Flesh eating bacteria- take precaution when going to the beach

Around this time of the year, many in Acadiana are heading to the beach to beat the heat but, when you mix a hot summer and seawater it could make for a dangerous combination such as flesh eating bacteria.

Cypremort Pointe is a favorite mini vacation spot in the community.

One beach goer, Erica Borne, says she noticed health officials checking the waters when she arrived. “They were right down there and when we pulled in the guy down there where you pay said they were sampling the water now, so they sample it once a week. So I think we’re good.”

As of now, there is no advisory in place at Cypremort Point, but that does not mean bacteria is not in the water.

“Of concern in every body of water really along the coast is a bacteria called Vibrio Vulnificus. It’s a natural inhabitant of seawater. We do not test for it,” says Dr. Tina Stefanski, Regional Medical Director for Office of Public Health in Acadiana.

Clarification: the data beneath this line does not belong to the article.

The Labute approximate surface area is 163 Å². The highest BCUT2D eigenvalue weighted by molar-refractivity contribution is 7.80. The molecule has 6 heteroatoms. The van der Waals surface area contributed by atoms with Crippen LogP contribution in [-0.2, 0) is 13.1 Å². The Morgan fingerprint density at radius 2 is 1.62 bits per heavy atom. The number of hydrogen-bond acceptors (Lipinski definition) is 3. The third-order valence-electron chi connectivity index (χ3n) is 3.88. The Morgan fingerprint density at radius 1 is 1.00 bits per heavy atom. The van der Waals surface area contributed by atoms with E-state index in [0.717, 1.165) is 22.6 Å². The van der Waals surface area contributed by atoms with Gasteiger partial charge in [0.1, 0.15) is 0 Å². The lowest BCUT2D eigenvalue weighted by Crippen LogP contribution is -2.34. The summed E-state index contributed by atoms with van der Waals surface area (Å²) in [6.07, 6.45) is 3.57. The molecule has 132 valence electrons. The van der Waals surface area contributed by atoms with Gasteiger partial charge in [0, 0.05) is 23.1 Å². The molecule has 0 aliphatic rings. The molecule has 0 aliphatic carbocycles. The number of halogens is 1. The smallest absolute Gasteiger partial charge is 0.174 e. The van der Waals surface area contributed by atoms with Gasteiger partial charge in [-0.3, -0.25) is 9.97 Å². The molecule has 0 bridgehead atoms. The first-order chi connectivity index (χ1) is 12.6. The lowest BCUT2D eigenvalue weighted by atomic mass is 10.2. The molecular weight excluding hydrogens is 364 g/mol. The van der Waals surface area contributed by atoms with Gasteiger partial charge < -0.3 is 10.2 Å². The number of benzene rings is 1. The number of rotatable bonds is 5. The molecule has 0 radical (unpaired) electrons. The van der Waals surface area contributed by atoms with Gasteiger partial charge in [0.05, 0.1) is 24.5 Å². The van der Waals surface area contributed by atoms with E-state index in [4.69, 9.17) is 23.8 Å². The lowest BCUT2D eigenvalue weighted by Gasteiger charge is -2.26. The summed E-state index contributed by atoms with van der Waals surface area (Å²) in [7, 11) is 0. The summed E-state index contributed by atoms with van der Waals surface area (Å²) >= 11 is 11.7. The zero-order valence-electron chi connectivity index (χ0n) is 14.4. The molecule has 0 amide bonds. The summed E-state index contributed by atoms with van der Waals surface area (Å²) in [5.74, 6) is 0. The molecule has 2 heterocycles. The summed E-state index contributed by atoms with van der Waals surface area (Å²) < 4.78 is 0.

Dr. Stefanski confirmed one case in Acadiana so far this year. The flesh eating bacteria is not new to Louisiana.

Jim Montgomery says one of his friends is now missing fingers after coming in contact with Vibrio Vulnificus years ago. “I have a friend many, many years ago who got pricked by a shrimp and he ended up losing four of his fingers. He had to be in a hyperbaric chamber for several weeks.”

Vibrio Vulnificus can also be contracted by eating contaminated raw shellfish. It is especially harmful to people with chronic liver disease or a weakened immune system.

Dr. Stefanski says this warning is not to scare anyone from enjoying outdoor activities. She just urges everyone to be cautious. “It’s really important that people with those illnesses that we mentioned or who are pregnant, if they have open cuts they should not swim in salt or brackish water. So, that goes for kayakers, fisherman need to be careful because there’s a lot of splashing associated with fishing and if you have open wounds don’t get in that water.”

She says health officials will continue to check the beaches every week to make sure the waters are safe.

Stefanski says if you experience symptoms such as fever, blistering skin, or decreased blood pressure after getting out of the water, you should seek medical attention immediately.

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